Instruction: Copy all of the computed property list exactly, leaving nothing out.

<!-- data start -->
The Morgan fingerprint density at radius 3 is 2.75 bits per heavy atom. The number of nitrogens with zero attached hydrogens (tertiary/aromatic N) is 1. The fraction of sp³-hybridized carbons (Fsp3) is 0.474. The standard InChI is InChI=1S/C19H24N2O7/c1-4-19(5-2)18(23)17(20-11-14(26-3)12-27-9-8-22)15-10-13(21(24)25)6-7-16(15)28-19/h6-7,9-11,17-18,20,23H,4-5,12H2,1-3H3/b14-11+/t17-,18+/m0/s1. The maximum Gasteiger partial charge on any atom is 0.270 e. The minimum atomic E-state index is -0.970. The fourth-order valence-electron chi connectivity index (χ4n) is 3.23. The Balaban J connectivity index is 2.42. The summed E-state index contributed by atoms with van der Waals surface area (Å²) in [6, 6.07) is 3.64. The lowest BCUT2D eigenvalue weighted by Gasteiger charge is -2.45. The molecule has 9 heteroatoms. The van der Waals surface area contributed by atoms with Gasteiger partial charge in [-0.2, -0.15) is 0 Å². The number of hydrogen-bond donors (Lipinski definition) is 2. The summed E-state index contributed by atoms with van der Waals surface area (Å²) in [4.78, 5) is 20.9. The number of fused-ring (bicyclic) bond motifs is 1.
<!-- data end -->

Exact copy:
The Morgan fingerprint density at radius 3 is 2.75 bits per heavy atom. The number of nitrogens with zero attached hydrogens (tertiary/aromatic N) is 1. The fraction of sp³-hybridized carbons (Fsp3) is 0.474. The standard InChI is InChI=1S/C19H24N2O7/c1-4-19(5-2)18(23)17(20-11-14(26-3)12-27-9-8-22)15-10-13(21(24)25)6-7-16(15)28-19/h6-7,9-11,17-18,20,23H,4-5,12H2,1-3H3/b14-11+/t17-,18+/m0/s1. The maximum Gasteiger partial charge on any atom is 0.270 e. The minimum atomic E-state index is -0.970. The fourth-order valence-electron chi connectivity index (χ4n) is 3.23. The Balaban J connectivity index is 2.42. The summed E-state index contributed by atoms with van der Waals surface area (Å²) in [6, 6.07) is 3.64. The lowest BCUT2D eigenvalue weighted by Gasteiger charge is -2.45. The molecule has 9 heteroatoms. The van der Waals surface area contributed by atoms with Gasteiger partial charge in [-0.2, -0.15) is 0 Å². The number of hydrogen-bond donors (Lipinski definition) is 2. The summed E-state index contributed by atoms with van der Waals surface area (Å²) in [4.78, 5) is 20.9. The number of fused-ring (bicyclic) bond motifs is 1.